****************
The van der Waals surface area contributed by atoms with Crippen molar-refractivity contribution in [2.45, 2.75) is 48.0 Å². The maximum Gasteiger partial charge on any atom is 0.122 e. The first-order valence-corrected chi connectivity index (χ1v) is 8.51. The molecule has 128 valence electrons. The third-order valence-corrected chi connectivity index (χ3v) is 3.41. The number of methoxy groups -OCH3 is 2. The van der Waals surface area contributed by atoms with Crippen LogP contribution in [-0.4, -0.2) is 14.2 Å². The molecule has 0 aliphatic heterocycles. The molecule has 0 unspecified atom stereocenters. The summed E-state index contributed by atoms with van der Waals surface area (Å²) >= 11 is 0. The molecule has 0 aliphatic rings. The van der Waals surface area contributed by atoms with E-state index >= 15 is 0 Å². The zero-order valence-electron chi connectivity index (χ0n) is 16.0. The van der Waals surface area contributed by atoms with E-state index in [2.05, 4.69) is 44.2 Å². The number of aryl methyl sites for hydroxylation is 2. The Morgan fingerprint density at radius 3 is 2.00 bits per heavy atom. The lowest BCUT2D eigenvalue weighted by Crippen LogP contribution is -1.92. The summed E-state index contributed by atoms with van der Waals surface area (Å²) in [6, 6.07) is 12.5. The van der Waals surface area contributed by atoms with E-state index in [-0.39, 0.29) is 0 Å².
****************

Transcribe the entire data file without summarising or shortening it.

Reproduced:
The van der Waals surface area contributed by atoms with Crippen molar-refractivity contribution in [2.45, 2.75) is 48.0 Å². The maximum Gasteiger partial charge on any atom is 0.122 e. The first-order valence-corrected chi connectivity index (χ1v) is 8.51. The molecule has 128 valence electrons. The third-order valence-corrected chi connectivity index (χ3v) is 3.41. The number of methoxy groups -OCH3 is 2. The van der Waals surface area contributed by atoms with Crippen LogP contribution in [-0.4, -0.2) is 14.2 Å². The molecule has 0 aliphatic heterocycles. The molecule has 0 unspecified atom stereocenters. The summed E-state index contributed by atoms with van der Waals surface area (Å²) >= 11 is 0. The molecule has 0 aliphatic rings. The van der Waals surface area contributed by atoms with E-state index >= 15 is 0 Å². The zero-order valence-electron chi connectivity index (χ0n) is 16.0. The van der Waals surface area contributed by atoms with E-state index in [2.05, 4.69) is 44.2 Å². The number of aryl methyl sites for hydroxylation is 2. The Morgan fingerprint density at radius 3 is 2.00 bits per heavy atom. The lowest BCUT2D eigenvalue weighted by Crippen LogP contribution is -1.92. The summed E-state index contributed by atoms with van der Waals surface area (Å²) in [6, 6.07) is 12.5. The van der Waals surface area contributed by atoms with E-state index in [-0.39, 0.29) is 0 Å².